Both Externalities Found in Public Policy
As I discussed in my previous article, “When is a Market Failure Not a Market Failure?,” the public policy implications of a technical externality are fairly straightforward: if a technical externality exists, and if the costs of implementing a policy such as a tax or regulation are sufficiently low, then a government body can step in and correct the externality. This will bring the market toward a “social optimum” and eliminate the market failure. For pecuniary externalities, on the other hand, the best policy prescription is to do nothing out of the ordinary. Pecuniary externalities are a sign of the market working as intended: competition is driving down prices and forcing firms to look for better ways to satisfy buyers.
Economists tend to ignore pecuniary externalities in their welfare analysis since, in the model, pecuniary externalities show up as a transfer of welfare from existing firms to incoming firms and consumers. Net welfare at worst doesn’t change and at best increases. But these are externalities, and as such the existing firms do face real effects to “their” profits. If the firms have a property right to the value their profits, in theory, the “winners” can compensate the “losers:” if there are zero transaction costs, then existing firms can negotiate with the incoming firms and buyers to offset their pecuniary losses. If the firms are not assigned property rights to the value of their profits, then the same outcome occurs: new firms enter the market and buyers are better served.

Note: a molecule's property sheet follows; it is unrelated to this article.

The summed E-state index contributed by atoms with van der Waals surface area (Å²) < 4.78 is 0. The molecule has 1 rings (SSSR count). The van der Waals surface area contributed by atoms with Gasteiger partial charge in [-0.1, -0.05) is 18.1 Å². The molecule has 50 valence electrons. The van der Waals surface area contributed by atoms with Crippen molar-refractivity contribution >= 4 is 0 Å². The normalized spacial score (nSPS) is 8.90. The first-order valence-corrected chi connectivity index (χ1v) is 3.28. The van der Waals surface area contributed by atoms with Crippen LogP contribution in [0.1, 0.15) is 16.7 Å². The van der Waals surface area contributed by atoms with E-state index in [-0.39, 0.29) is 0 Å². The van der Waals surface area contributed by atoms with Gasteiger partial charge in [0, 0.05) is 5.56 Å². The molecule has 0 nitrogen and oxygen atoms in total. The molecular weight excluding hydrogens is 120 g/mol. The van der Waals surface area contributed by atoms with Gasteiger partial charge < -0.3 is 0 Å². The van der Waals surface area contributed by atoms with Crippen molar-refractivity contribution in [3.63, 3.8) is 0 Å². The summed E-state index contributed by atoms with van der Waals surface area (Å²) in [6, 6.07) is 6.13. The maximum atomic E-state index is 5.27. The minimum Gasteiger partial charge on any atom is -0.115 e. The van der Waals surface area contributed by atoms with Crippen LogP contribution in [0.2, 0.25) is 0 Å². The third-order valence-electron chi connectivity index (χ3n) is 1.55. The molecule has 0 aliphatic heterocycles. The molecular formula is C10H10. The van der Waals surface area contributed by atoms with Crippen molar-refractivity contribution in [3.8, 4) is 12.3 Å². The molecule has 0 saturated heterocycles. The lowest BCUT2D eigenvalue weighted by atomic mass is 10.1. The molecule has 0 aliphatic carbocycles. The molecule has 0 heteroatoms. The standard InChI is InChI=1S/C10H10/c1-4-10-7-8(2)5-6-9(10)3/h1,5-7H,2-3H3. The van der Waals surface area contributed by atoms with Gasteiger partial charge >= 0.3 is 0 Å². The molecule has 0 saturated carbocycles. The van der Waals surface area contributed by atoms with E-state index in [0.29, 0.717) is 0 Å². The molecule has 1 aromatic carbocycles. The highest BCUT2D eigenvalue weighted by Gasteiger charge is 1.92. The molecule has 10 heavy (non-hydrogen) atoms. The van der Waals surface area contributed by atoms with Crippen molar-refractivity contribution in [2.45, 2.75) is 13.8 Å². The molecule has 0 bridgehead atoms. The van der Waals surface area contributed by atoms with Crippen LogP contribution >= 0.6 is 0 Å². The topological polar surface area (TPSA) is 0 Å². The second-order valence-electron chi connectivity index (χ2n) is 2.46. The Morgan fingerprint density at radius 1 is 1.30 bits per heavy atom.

But, in a world like ours where transaction costs exist, the assignment of property rights matters. If firms are assigned property rights to the value of their profits, and the transaction costs of negotiation are high, then the current firms could block incoming firms on property rights grounds and maintain their monopoly power. Consumers in the market are served less well since the market process fails to operate.
Here in the United States, firms are generally not given property rights to the value of their profits. They have property rights to profits they have earned, but not property rights to future profits not yet earned. In other words, just because Firm X earns $5 million in profits this year does not mean they have the right to earn $5 million in profits next year. If Firm X earns $5 million this year and next year earns only $2 million because Firm Y enters the market, Firm X may (rightfully) believe they are “harmed” by Firm Y’s entry since their profits went from $5 million to $2 million.